National Moving Image Survey Report Provides a Look at Film and Video Heritage Collections in Ireland
From the Irish Film Institute:
The National Moving Image Survey Report, a detailed picture of Ireland’s rich film and video heritage collections, was launched [on April 19th] at the Irish Film Institute (IFI).
As a result of the survey, a database of over 26,000 culturally valuable film and videotapes from 1910 to the present day has been compiled.
Originally commissioned in July 2016 by the Film Heritage Advisory Group with funding from the Department of Heritage, Culture and the Gaeltacht, and conducted by specialist audio-visual consultants Moving Media, the National Moving Image Survey sought submissions from individuals and organisations across the country, including national cultural institutions, Government agencies, museums, libraries, and galleries, detailing their moving image collections in order to help inform a national preservation and access strategy in line with current EU recommendations.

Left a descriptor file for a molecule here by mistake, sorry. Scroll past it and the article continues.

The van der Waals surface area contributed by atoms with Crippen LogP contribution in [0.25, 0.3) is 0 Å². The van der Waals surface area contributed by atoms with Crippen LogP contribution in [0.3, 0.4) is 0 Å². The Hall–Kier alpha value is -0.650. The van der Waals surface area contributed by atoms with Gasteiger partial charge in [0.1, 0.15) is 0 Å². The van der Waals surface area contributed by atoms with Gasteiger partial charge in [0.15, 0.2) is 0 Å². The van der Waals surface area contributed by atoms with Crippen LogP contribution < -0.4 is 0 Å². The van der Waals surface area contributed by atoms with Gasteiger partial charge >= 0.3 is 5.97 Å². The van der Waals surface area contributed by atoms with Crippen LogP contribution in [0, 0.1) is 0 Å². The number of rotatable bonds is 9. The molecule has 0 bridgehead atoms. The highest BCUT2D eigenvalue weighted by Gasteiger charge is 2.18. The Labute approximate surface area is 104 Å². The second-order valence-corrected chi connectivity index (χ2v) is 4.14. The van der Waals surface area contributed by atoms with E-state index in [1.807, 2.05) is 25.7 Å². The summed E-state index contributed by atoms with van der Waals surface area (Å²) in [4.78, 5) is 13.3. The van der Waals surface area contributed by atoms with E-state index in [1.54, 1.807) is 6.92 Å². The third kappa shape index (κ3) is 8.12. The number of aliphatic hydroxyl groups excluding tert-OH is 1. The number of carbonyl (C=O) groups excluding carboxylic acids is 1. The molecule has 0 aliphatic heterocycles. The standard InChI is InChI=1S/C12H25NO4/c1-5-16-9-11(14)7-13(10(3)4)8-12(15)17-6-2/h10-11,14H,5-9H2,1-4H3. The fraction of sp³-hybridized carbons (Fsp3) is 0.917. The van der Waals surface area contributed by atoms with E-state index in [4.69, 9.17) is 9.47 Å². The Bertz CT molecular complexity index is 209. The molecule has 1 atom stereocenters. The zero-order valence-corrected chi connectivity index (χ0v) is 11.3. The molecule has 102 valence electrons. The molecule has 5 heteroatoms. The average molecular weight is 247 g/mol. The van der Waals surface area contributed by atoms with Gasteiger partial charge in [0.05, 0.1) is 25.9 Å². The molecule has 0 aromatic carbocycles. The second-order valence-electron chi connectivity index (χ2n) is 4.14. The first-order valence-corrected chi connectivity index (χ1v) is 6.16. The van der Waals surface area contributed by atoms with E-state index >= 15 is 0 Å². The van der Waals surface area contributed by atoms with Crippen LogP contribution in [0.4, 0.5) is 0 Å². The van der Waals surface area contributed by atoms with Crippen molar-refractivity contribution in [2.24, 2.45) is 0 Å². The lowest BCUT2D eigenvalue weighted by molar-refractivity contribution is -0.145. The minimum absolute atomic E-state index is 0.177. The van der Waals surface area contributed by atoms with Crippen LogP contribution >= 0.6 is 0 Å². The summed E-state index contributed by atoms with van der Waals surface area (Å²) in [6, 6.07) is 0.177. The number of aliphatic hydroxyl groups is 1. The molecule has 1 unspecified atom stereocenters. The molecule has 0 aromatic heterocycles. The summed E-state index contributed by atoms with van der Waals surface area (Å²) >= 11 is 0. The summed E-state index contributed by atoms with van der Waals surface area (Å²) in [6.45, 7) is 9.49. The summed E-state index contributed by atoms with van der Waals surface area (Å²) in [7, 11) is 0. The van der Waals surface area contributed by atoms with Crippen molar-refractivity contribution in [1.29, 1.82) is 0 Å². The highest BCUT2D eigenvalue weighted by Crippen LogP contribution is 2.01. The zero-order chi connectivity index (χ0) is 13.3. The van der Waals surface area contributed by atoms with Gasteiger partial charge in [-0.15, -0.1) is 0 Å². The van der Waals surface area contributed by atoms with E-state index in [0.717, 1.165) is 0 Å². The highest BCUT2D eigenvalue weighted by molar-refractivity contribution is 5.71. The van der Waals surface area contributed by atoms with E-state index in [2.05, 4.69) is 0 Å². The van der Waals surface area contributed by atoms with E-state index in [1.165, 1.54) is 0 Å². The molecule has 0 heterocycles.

In total, 26,282 audio-visual items were surveyed across 53 collections, the majority of which are considered unique and of cultural heritage value. Over 18,300 videotapes were catalogued, accounting for almost 70% of the total items, with 6,732 digital files and 1,250 film reels also recorded.
The survey has identified the scale of the challenge of preservation in Ireland: over 88% of respondents do not have any catalogue that describes the collection; just 5% of custodians have formal training in the specialist care of audiovisual media, with most being self-taught; 75% of collections do not have a preservation plan in place; and most collections are not stored in conditions to preserving film material.
About Gary Price
Gary Price (email@example.com) is a librarian, writer, consultant, and frequent conference speaker based in the Washington D.C. metro area. He earned his MLIS degree from Wayne State University in Detroit. Price has won several awards including the SLA Innovations in Technology Award and Alumnus of the Year from the Wayne St. University Library and Information Science Program. From 2006-2009 he was Director of Online Information Services at Ask.com.